started a site, www.petsinitaly.com
with the intention of passing on advice to ex-pat pet owners and relating some
of my own animal experiences in 15 years as a Brit living in Italy. I’d had
quite a menagerie in that time and some bizarre tales to tell, including my
period as custodian of four geese, the kittens stolen by foxes, the dog killed
by a porcupine and so on.
hadn’t bargained for were the appelli – the animal appeals, mostly dogs,
each with their own heartbreaking story. This gave the site a life of its own –
it became the focus for the homeless and the destitute, as I posted more sad
stories of dogs kicked out, beaten, thrown from cars and worse. Then something
else happened. I fell for one of those dogs myself.
getting the email. I saw the picture first – a black and white English Setter
(I was later to learn this colour combination is known as a blue Beltane) in a
cage, looking lost and staring at the camera. I read his story and started to
cry. Damn it! This was no good! I didn’t want to get emotionally involved with
the dogs I was supposed to be helping, just tell their stories on the site and
hope that a kind person decided to adopt one.
was Gaspare (GAS- pah- ray), which is an Italian version of Casper, one of the
three Magi. The name sent shivers down my spine, even though that was just what
his rescuers had called him. Still, it seemed a magical name, somehow. He had
been thrown out by a hunter in a village near Avellino, near Naples, southern
Italy. After weeks, perhaps even months, living wild the poor dog was a virtual
skeleton. Desperate for food, he came across a group of villagers having a
picnic. He approached them, tail wagging, in the hope that he would get a scrap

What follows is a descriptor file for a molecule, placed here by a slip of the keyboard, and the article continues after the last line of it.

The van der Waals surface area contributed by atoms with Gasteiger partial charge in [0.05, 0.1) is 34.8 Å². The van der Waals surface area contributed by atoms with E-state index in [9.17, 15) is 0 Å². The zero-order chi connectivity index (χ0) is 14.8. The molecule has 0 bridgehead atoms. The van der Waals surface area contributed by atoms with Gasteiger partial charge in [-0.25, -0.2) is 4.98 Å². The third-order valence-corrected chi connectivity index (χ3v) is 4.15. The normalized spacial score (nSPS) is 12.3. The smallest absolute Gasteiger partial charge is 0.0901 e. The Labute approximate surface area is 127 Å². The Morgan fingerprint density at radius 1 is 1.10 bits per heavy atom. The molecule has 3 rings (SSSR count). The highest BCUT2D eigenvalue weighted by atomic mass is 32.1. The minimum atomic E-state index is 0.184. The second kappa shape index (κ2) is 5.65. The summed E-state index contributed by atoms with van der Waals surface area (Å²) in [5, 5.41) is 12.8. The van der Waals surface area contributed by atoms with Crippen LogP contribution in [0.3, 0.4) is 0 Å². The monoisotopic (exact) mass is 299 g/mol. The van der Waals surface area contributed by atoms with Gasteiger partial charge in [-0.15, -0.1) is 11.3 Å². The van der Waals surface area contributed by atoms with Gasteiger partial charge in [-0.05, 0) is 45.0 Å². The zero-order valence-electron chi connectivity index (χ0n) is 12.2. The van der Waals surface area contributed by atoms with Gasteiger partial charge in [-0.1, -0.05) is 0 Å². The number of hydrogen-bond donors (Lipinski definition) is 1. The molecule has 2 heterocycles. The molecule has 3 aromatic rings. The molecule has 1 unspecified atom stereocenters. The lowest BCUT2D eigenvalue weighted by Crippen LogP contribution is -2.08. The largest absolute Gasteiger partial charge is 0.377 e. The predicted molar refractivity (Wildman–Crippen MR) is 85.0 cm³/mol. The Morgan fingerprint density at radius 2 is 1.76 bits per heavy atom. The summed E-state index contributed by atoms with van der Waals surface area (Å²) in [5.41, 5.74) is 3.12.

of food. Instead they turned on him. Shouting, screaming, they beat him with
sticks and kicked him. Had it not been for a passing member of an voluntary
animal shelter he would have been killed. At some risk to himself the man intervened
and carried the dog’s broken body to a vet. He had two broken ribs, two broken
teeth and severe nasal bleeding. And that’s when I got the appeal.
I sent an
email. I found out more about him. I printed out his photo and tentatively
broached the idea of a third dog with my ever patient husband. I did the tarot.
I asked the runes. And then fate intervened, my elderly mother broke her hip
and I had to rush to the UK. Gaspare was temporarily forgotten.
When I got
back I searched for him online and discovered he had been driven to Milan
(800km) to his new family, who kept him
overnight and then decided he wasn’t for them. He was in foster care with a
young couple until a home could be found for him. Poor Gaspare, abandoned
again. My heart bled for him. And then I got an email from the association in
Avellino. Was I still interested?
and debated. I had sleepless nights. Was it madness to get another dog? Our two
spayed females were besotted with each other and we had a harmonious
well-balanced household. What was I thinking of trying to throw a rescue dog
into the mix? I couldn’t decide. And then I hit on a solution. Of course, I
would have to go and see him! Once I actually met him, than I would know. And
so I went off on an eight-hour round day trip to Milan. I met Gaspare, I met
his foster carers Daria and Alessandro. I sat on the stairs in their apartment
with a dog’s big head on my knee, sterde into those big brown eyes and fell in
To cut this
shaggy dog story short, Gassie has been with us seven weeks today. He is a
giant, lolloping comedian with a penchant for pyjamas and shoes. He has escaped
countless times under the fence and returned barking at the gate. He has eaten
my fish pond liner and so I have had to rebuild the fishpond but at half its
original size once the chewed liner was cut off. He spends hours in the garden
hunting lizards, upsetting terracotta pots and knocking over tables and chairs
in his fruitless attempts to catch one. He hasn’t got an aggressive bone in his
body, kisses the other dogs at every opportunity and puts two huge paws on my
knee if he thinks I have been at the computer too long. He is big, bonkers, with a heart the size of an ocean and we love him to bits.